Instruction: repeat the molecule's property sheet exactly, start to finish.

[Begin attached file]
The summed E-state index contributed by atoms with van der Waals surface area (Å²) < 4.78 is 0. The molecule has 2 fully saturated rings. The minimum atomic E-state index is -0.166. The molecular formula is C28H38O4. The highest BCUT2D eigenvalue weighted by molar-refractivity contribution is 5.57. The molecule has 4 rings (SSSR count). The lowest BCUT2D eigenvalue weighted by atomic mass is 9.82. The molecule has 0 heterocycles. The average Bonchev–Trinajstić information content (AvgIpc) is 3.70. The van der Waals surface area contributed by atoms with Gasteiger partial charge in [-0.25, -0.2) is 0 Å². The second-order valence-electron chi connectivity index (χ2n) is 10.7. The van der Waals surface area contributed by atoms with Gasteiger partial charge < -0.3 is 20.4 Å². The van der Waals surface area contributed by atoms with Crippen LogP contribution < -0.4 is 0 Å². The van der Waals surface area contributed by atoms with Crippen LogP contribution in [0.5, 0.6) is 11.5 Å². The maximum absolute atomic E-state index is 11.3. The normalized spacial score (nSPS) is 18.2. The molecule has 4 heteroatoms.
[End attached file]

The summed E-state index contributed by atoms with van der Waals surface area (Å²) < 4.78 is 0. The molecule has 2 fully saturated rings. The minimum atomic E-state index is -0.166. The molecular formula is C28H38O4. The highest BCUT2D eigenvalue weighted by molar-refractivity contribution is 5.57. The molecule has 4 rings (SSSR count). The lowest BCUT2D eigenvalue weighted by atomic mass is 9.82. The molecule has 0 heterocycles. The average Bonchev–Trinajstić information content (AvgIpc) is 3.70. The van der Waals surface area contributed by atoms with Gasteiger partial charge in [-0.25, -0.2) is 0 Å². The second-order valence-electron chi connectivity index (χ2n) is 10.7. The van der Waals surface area contributed by atoms with Gasteiger partial charge < -0.3 is 20.4 Å². The van der Waals surface area contributed by atoms with Crippen LogP contribution < -0.4 is 0 Å². The van der Waals surface area contributed by atoms with Crippen LogP contribution in [0.5, 0.6) is 11.5 Å². The maximum absolute atomic E-state index is 11.3. The normalized spacial score (nSPS) is 18.2. The molecule has 4 heteroatoms.